Tourist Information about Mumbai (Bombay)
Mumbai is the capital of Maharastra State and the gateway to this beguiling
subcontinent. Of the four great cities in India, Mumbai is the most
cosmopolitan, spear heading India's move into the 21st century.
The word Mumbai is derived from Mumbadevi, the patron goddess of the Koli
fisherfolk, the oldest inhabitants of Mumbai. The name Mumbai, in its final
form, dates back to the 18 th century. For Portuguese, the name Bombay is Good Bay ("Bom" "Bay" Good Bay). Mumbai is a cluster of seven islands.
These islands of no great value were ceded to Portuguese in 1534 by the Sultan
of Gujarat. The Portuguese in turn given these islands to Englands's Chareless II as part of the wedding
dowry of Catherine of Braganza when she married Englands's Charles II in 1661.
In 1668, the British government leased the islands to the East India Company for
10 pounds per annum in the form of gold and Mumbai grew gradually to become centre of trade.
Population (1991 census) : 12596000 (12.6 million)
Weather :Summer(April,May and June): Max. 33.3 C and Min. 22.7 C
Winter(Dec, Jan. and Feb) : Max. 29.5 C and Min. 19.4 C
Access : Mumbai is well linked to most parts of the globe by air.
Domestic airlines link it to major towns in India.
Mumbai is well connected to most major Indian town by rail.
It is also connect to surrounding cities by road also.
Maharastra Tourism Development Corporation and ITDC
conducts tours in and around Mumbai.
Tourist Places in Mumbai
Many of the spots listed on the tourist guide books are taken for
granted by the average Mumbaiite. Edifices are too familiar a sight in
their daily lives to be seen afresh. Yet the rulers of the past have
left an indelible stamp, and much of it stands in its glory for all to
see and appreciate. The colonial architecture of the 19th century rubs
shoulders with the 18th century wood carvings made popular by the
Muslims of Gujarat. Gothic arches, canopied balconies, bas-relief
panels combine with oriental domes and spiral staircases to lend
character to the imposing buildings.
- Gateway of India
- University Buildings
- Mumbai High Court
- Sir J. J. School of Art
- Crawford Market
- Town Hall
- Flora Fountain
- Shivaji Terminus
- Marine Drive
- Victoria Terminus
- Chor Bazar
- Rajabai Clock Tower
The historic structures are best seen after sunset when, awash in
flood light, they gain momentous character and stand out as proud
reminder of an era gone by.
Gateway of India
What could be more appropriate a beginning than the 'entrance' to the
port of Mumbai? The ceremonial arch was built in 1927 to Commemorate
the visit of King George V and Queen Mary for the Delhi Durbar in
1911. Constructed in honey-coloured basalt, the gateway was designed
by George Wittet, inspired by 16th century Gujarat Style. The changing
light of the rising and setting sun gives varied hues of gold, russet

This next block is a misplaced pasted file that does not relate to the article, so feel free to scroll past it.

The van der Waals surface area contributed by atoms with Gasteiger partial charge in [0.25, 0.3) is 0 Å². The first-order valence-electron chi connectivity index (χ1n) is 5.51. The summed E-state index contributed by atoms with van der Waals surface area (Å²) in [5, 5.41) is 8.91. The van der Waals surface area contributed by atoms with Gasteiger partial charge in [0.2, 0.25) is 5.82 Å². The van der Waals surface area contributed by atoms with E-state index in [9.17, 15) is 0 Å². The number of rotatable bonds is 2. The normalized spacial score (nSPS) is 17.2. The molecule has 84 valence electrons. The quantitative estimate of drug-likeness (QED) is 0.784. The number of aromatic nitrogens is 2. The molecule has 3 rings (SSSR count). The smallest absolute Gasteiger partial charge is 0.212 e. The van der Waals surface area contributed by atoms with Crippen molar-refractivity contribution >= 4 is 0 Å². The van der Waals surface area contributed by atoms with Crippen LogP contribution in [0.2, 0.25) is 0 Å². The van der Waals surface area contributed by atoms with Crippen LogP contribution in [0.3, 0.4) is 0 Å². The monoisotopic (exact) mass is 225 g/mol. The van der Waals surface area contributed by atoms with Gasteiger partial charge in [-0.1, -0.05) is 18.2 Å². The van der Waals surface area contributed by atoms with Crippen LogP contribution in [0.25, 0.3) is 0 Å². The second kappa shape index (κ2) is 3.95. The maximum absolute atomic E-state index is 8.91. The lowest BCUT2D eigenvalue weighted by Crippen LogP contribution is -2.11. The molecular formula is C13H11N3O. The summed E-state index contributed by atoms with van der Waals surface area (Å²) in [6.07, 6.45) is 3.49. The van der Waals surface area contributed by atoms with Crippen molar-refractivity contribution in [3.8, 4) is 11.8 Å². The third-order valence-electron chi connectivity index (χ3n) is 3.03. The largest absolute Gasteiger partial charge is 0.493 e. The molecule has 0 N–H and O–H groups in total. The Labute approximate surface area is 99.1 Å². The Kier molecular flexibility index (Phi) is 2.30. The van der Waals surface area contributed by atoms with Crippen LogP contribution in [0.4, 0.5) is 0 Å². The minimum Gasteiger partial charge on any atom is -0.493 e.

and pink to the imposing arch. Historically, the Gateway holds greater
significance as the last of the British troops left Independent India
by sea, marched through its portals.
Founded by Sir Cowasjee Jehangir Ready money, after whom is named the
earlier of the two structures, was designed by Sir Gilbert Scott.
Flanked by the High Court and the Old Secretariat, the buildings were
completed in 1874. Resplendent in a florid and highly decorative
French Gothic style, the main building with its turrets and gabled
roof has a large circular window, with its outer border originally
made up of twelve stained glass skylights, depicting the signs of the
Mumbai High Court
This blue-basalt building in early English Gothic style was designed
by Col. J. A. Fuller. It has central tower standing almost 180 ft. Two
octagonal towers with their spiralets holding at their pinnacles two
carved figures of Justice and Mercy are situated to the west of the
Sir J. J. School Of Art
Built during the same period as the University, its importance is
heightened by the fact that Rudyard Kipling was born and spent his
early childhood here. His father, John Lockwood Kipling, was the
Principal of the art school and under his tutelage, many local
artisans received training. Some of their works were used to adorn the
buildings being constructed in Mumbai during that period as sculptured
panels and motifs.
Rechristened as Mahatma Phule Market, it was built in 1871 by William
Emerson. The bas-reliefs, at a height, adorning the facade, were
designed by J. L. Kipling at the School of Art, a stone's throw away.
It is the largest wholesale fruit market in the country and a visit
there can be a 'fruitful' experience, especially during the mango
season. But sadly, most of the vegetable & fruits are moving to New
Mumbai's wholesale market.
With its columns and tall Grecian porticos, this structure has been
the foundation of the Library Society of Mumbai which moved into the
Town Hall in 1830, soon after which a union was effected with the
Royal Asiatic Society of Great Britain and Ireland. One of its
greatest assets is its library, a storehouse of knowledge, which may
not have an equal in the east.
It stands at a busy five-point intersection in the heart of the
commercial Fort area. The beautifully sculptured fountain was errected
in the memory of the Governor, Sir Henry Bartle Edward Frere, as a